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Miwonša

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Miwonša [mi’wɔ̃:ʃä] is an a priori conlang, which I have been developping since 2011. It is a personal language and besides that not yet connected to a conworld, although it cannot be excluded that the conlang may be linked to a fictional world in the future. Furthermore, Miwonša was designed to be as naturalistic and suitable for everyday communication as possible. Therefore the grammar is neither very simplistic nor complex, but comparable to the average complexity of European languages. One unique feature of Miwonša is that it can be written with two writing systems. The first one is a modified version of the Latin alphabet, which includes some diacritics.. The other alphabet resembles Hangeul in that strokes representing sounds are put together so that they form blocks. Each simple block represents one closed or open syllable (maximal complexity: CCCVC). Since all blocks for open syllables are symmetrical, you can form ligatures by combining the left half of the first block with the right half of the second block so that it is possible to display a CCCV.CCCV structure with only one ligature.

PHONOLOGYEdit

ConsonantsEdit

 

Labial

Alveolar

Post-Alveolar

Palatal

Velar

Glottal

Plosives

p  p‘  (b)

t  t‘  (d)

c  c‘

k  k‘  (g)

Affricates

t͡s

t͡ʃ  t͡ʃ‘  (d͡ʒ)

(t͡ɕ)  (t͡ɕ')

Nasals

m

n

ɲ

(ŋ)

Fricatives

f  (v)

s  z  (sʲ)  (zʲ) 

ʃ  ʒ

ɕ

(x)

h

Other

w  ʍ

l  r  (ɬ)

j  (ʎ)

Comments:

-          /c ; c‘/ → [t͡ɕ ; t͡ɕ ']/ _[i ; ĩ ; iʊ̯; w]

-          /ɬ/ can be replaced by /ɕ/ (free variation)

-          In some dialects, /k/ can be pronounced as [x] in the syllable coda.

-          [ŋ] is inserted between two words, when the first word ends in a nasal vowel and when the second begins with a vowel

-          The sounds /b ; d; g; d͡ʒ ; v/ only occur in loanwords from natlangs. However, they can be replaced with their voiceless counterparts /p ; t ; k ; t͡ʃ ; f/.

-          The sounds /sʲ ; zʲ ; ʎ/ are in free variation with the consonant clusters [sj ; zj ; lj]. 

VowelsEdit

 

 

front

Monophthongs

central

 

back

 

front

Diphthongs

central

 

back

Closed

i  ĩ

u  ũ

iʊ̯

uɪ̯

Mid

ɛ  ɛ̃

ɔ  ɔ̃

ɛɪ̯

ɔɪ̯

Open

a  ã

ai̯

aʊ̯

ORTHOGRAPHYEdit

Modern Miwonša uses the Latin alphabet. There are 27 letters. The letters <q> and <x> are not used. There are three letters with diacritics (<č>, <š>, <ž>). Digraphs and trigraphs are not counted as separate letters. 

Modern Miwonša uses the Latin alphabet. There are 27 letters. The letters <q> and <x> are not used. There are three letters with diacritics (<č>, <š>, <ž>). Digraphs and trigraphs are not counted as separate letters.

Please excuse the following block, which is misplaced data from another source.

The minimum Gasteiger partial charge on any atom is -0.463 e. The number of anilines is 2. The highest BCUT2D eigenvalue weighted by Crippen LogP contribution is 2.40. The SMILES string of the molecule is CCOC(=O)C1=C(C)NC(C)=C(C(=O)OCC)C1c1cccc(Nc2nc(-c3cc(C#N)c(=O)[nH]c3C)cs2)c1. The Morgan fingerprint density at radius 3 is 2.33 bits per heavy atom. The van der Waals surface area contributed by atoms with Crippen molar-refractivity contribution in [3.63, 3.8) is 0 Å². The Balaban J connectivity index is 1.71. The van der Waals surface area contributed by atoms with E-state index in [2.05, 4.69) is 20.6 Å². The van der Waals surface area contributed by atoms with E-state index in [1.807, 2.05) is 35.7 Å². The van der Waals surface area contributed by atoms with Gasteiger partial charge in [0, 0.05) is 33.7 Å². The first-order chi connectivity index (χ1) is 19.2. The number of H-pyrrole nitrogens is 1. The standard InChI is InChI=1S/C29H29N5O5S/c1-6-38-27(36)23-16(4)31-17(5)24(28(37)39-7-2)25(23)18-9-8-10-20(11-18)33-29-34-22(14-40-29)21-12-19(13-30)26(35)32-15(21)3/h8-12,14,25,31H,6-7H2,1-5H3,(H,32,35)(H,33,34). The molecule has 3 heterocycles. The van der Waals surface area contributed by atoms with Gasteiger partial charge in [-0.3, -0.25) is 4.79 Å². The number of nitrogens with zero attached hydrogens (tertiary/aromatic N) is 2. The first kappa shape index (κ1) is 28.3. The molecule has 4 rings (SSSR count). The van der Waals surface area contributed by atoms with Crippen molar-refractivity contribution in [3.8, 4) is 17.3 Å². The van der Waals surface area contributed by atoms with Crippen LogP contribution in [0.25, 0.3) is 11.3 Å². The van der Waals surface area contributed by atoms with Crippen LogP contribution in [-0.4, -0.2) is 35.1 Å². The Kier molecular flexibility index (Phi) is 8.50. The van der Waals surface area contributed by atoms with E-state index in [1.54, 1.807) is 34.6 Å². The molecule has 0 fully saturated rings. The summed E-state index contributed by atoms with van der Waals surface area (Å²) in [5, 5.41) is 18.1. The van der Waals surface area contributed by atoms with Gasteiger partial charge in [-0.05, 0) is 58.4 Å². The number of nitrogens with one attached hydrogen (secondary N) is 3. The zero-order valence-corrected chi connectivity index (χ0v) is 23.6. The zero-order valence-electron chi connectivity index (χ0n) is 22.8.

Letters

IPA

   Di- and Trigraphs

IPA

A a

[a]

   ai

   an

   au

[ai̯]

[ã]

[aʊ̯]

B b*

[b] or [p]

 

 

C c

[c], [tɕ]

   ch

[c‘], [tɕ‘]

Č č

[tʃ]

   čh

[tʃ‘]

D d*

[d] or [t]

 

 

E e

[ɛ]

   ei

   en

[ɛɪ̯]

[ɛ̃]

F f

[f]

 

G g

[g] or [k]

 

H h

[h]

   hi

   hj

   hw

[ɕi]

[ɕ]

[ʍ]

I i

[i]

   in

   iw

[ĩ ]

[iʊ̯]

J j**

[dʒ]  or [tʃ] / [j]

 

K k

[k]

   kh

   kl***

[k‘]

[kl]  or  [kɬ]

L l

[l]

   lh

   lj

   lw

[ɬ] or [ɕ]

[ʎ] or [lj]

[ɬw] or [ɕw]

M m

[m]

  

N n

[n]

   nj

[ɲ]

O o

[ɔ]

 oi

 on

[ɔɪ̯]

[ɔ̃]

P p

[p]

   ph

   pl***

[p’]

[pl] or [pɬ]

R r

[r]

 

S s

[s]

   sj

[sʲ] or [sj]

Š š

[ʃ]

 

T t

[t]

   th

   thi

   ti

   ts

   tsj

[t‘]

[tɕ‘i]

[tɕi]

[ts]

[tsj]

U u

[u]

   ui

   un

[uɪ̯]

[ũ]

V v*

[v] or [f]

 

W w

[w]

 

Y y

[J]

 

Z z

[z]

   zj

[zʲ]  or  [zj]

Ž ž

[ʒ]

 

*             The letters <b ; d ; g ; v> only occur in loanwords.

**          The letter <j> is pronounced as [dʒ]  or  [tʃ] in loanwords and as [j] in consonant clusters of native words.

***        <kl> and <pl> can be pronounced as [kl ; pl] or [kɬ ; pɬ] (free variation).

Phonotactics:                                                                          Edit

Syllables in Miwonša can have up to 3 consonants in the onset and only one consonant in the coda. Syllables do not end in a consonant if the nucleus is a diphthong. After nasals, only <s> and <š> can appear in the coda. 

Letter

Onsets

Codas

b

(b) (bl) (br)

-

c

c ch cw

-

č

č čh čw

č

d

(d) (dr)

-

f

f fj (fl) (fr)

-

G

(g) (gl) (gr)

-

h

h hj hw

-

j

j

-

k

k kh kj kl kr kw

k

l

l lh lj lw

L

m

m mj

-

n

n nj

-

p

p ph pj pl pr pw

P

r

r

(r)

s

s sj sw

sp spj spl spr spw

st str stw

sk skj skl skr skw

s

 š

š šw

šp špj špl špr špw

št štr štw

šk škj škl škr škw

š

t

t th tr ts tsj tw

t

v

(v) (vj) (vl) (vr)

-

w

w

-

y

y

-

z

z zj

-

ž

ž žw

-

*             Consonants in brackets ( ) only appear in loanwords.

Stress Edit

Miwonša is a non-tonal language with lexical stress. There are different rules concerning where to put the stress depending on the part of speech and the grammatical form of the word.